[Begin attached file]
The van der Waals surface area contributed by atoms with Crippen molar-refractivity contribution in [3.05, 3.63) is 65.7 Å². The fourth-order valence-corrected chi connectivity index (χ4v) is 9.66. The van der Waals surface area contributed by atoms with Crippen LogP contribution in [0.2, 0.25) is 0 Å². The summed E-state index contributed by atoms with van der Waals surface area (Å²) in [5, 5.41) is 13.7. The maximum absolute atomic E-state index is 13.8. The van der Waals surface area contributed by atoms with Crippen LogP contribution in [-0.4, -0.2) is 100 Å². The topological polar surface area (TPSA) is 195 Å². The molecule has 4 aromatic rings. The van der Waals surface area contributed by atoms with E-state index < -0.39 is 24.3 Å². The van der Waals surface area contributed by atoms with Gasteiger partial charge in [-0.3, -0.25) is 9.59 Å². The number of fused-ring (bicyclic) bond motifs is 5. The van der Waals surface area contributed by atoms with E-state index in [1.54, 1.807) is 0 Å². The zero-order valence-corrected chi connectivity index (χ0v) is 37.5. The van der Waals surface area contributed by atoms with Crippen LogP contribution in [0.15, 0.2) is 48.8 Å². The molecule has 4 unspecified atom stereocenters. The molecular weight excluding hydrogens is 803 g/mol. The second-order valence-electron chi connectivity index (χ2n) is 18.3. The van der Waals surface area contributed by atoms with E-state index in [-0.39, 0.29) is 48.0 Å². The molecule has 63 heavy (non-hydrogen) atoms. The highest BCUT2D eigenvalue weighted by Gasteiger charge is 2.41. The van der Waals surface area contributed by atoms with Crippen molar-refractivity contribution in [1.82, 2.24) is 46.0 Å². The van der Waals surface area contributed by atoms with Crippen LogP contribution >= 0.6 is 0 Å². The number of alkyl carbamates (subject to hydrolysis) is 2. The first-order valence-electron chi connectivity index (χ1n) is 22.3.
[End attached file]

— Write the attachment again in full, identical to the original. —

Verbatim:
The van der Waals surface area contributed by atoms with Crippen molar-refractivity contribution in [3.05, 3.63) is 65.7 Å². The fourth-order valence-corrected chi connectivity index (χ4v) is 9.66. The van der Waals surface area contributed by atoms with Crippen LogP contribution in [0.2, 0.25) is 0 Å². The summed E-state index contributed by atoms with van der Waals surface area (Å²) in [5, 5.41) is 13.7. The maximum absolute atomic E-state index is 13.8. The van der Waals surface area contributed by atoms with Crippen LogP contribution in [-0.4, -0.2) is 100 Å². The topological polar surface area (TPSA) is 195 Å². The molecule has 4 aromatic rings. The van der Waals surface area contributed by atoms with E-state index < -0.39 is 24.3 Å². The van der Waals surface area contributed by atoms with Gasteiger partial charge in [-0.3, -0.25) is 9.59 Å². The number of fused-ring (bicyclic) bond motifs is 5. The van der Waals surface area contributed by atoms with E-state index in [1.54, 1.807) is 0 Å². The zero-order valence-corrected chi connectivity index (χ0v) is 37.5. The van der Waals surface area contributed by atoms with Crippen LogP contribution in [0.15, 0.2) is 48.8 Å². The molecule has 4 unspecified atom stereocenters. The molecular weight excluding hydrogens is 803 g/mol. The second-order valence-electron chi connectivity index (χ2n) is 18.3. The van der Waals surface area contributed by atoms with E-state index in [-0.39, 0.29) is 48.0 Å². The molecule has 63 heavy (non-hydrogen) atoms. The highest BCUT2D eigenvalue weighted by Gasteiger charge is 2.41. The van der Waals surface area contributed by atoms with Crippen molar-refractivity contribution in [1.82, 2.24) is 46.0 Å². The van der Waals surface area contributed by atoms with Crippen LogP contribution >= 0.6 is 0 Å². The number of alkyl carbamates (subject to hydrolysis) is 2. The first-order valence-electron chi connectivity index (χ1n) is 22.3.